Algorithm

Getting Started with AlgorithmWhat is an Algorithm?

Characteristics of Algorithm1 Topic

Analysis Framework

Performance Analysis3 Topics

Mathematical Analysis2 Topics

Sorting AlgorithmSorting Algorithm10 Topics

Searching Algorithm6 Topics

Fundamental of Data StructuresStacks

Queues

Graphs

Trees

Sets

Dictionaries

Divide and ConquerGeneral Method

Binary Search

Recurrence Equation for Divide and Conquer

Finding the Maximum and Minimum

Merge Sort

Quick Sort

Stassen’s Matrix Multiplication

Advantages and Disadvantages of Divide and Conquer

Decrease and ConquerInsertion Sort

Topological Sort

Greedy MethodGeneral Method

Coin Change Problem

Knapsack Problem

Job Sequencing with Deadlines

Minimum Cost Spanning Trees2 Topics

Single Source Shortest Paths1 Topic

Optimal Tree Problem1 Topic

Transform and Conquer Approach1 Topic

Dynamic ProgrammingGeneral Method with Examples

Multistage Graphs

Transitive Closure1 Topic

All Pairs Shortest Paths6 Topics

BacktrackingGeneral Method

NQueens Problem

Sum of Subsets problem

Graph Coloring

Hamiltonian Cycles

Branch and Bound2 Topics

0/1 Knapsack problem2 Topics

NPComplete and NPHard Problems1 Topic
Optimal Tree Problem
Suppose we have to encode a text that comprises symbols from some nsymbol alphabet by assigning to each of the text’s symbols some sequence of bits called the codeword. For example, we can use a fixedlength encoding that assigns to each symbol a bit string of the same length m (m ≥ log2 n). This is exactly what the standard ASCII code does. One way of getting a coding scheme that yields a shorter bit string on the average is based on the old idea of assigning shorter codewords to more frequent symbols and longer codewords to less frequent symbols. This idea was used, in particular, in the telegraph code invented in the mid19th century by Samuel Morse. In that code, frequent letters such as e (.) and a (.−) are assigned short sequences of dots and dashes while infrequent letters such as q (− − .−) and z (− − ..) have longer ones.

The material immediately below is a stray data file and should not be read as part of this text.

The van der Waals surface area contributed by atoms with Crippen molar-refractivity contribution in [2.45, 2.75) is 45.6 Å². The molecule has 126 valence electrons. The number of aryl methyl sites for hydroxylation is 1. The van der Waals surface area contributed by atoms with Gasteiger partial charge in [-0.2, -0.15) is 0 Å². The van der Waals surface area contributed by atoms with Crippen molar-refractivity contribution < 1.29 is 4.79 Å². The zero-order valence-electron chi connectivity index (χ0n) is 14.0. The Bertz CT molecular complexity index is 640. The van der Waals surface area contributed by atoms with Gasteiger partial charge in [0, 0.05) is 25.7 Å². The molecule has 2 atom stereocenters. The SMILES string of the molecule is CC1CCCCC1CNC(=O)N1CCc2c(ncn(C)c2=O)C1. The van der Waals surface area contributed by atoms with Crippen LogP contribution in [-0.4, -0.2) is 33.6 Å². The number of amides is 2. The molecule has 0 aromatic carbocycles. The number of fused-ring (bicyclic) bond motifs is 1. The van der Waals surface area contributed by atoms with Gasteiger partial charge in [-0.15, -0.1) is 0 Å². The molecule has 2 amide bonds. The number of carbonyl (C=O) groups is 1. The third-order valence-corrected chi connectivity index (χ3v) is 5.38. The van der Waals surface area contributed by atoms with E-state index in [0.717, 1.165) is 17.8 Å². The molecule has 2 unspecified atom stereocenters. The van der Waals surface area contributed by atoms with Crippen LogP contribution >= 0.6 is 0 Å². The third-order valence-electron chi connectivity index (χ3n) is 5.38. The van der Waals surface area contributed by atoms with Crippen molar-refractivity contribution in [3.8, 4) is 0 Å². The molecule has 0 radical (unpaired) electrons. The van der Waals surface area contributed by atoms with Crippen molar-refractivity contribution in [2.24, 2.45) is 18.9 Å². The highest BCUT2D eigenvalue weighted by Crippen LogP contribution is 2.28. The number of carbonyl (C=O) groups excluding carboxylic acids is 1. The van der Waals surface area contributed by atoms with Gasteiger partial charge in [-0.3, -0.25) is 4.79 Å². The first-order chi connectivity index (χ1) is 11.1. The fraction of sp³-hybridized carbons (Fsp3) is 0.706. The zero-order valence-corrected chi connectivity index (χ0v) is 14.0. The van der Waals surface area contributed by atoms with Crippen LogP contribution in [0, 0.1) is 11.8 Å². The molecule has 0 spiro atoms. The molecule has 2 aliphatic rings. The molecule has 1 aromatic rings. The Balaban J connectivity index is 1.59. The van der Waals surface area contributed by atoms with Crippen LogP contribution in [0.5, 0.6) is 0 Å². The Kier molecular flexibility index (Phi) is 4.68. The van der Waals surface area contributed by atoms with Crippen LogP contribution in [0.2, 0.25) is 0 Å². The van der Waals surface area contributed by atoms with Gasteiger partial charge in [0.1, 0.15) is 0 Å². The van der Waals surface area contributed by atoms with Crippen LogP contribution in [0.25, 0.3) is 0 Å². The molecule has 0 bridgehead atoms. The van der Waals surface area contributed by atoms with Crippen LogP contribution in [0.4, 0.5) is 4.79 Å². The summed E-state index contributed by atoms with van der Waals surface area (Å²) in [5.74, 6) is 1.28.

Variablelength encoding, which assigns codewords of different lengths to different symbols, introduces a problem that fixedlength encoding does not have. Namely, how can we tell how many bits of an encoded text represent the first (or, more generally, the ith) symbol? To avoid this complication, we can limit ourselves to the socalled prefixfree (or simply prefix) codes. In a prefix code, no codeword is a prefix of a codeword of another symbol. Hence, with such an encoding, we can simply scan a bit string until we get the first group of bits that is a codeword for some symbol, replace these bits by this symbol, and repeat this operation until the bit string’s end is reached.
If we want to create a binary prefix code for some alphabet, it is natural to associate the alphabet’s symbols with leaves of a binary tree in which all the left edges are labeled by 0 and all the right edges are labeled by 1. The codeword of a symbol can then be obtained by recording the labels on the simple path from the root to the symbol’s leaf. Since there is no simple path to a leaf that continues to another leaf, no codeword can be a prefix of another codeword; hence, any such tree yields a prefix code.
Among the many trees that can be constructed in this manner for a given alphabet with known frequencies of the symbol occurrences, how can we construct a tree that would assign shorter bit strings to highfrequency symbols and longer ones to lowfrequency symbols? It can be done by the following greedy algorithm, invented by David Huffman while he was a graduate student at MIT.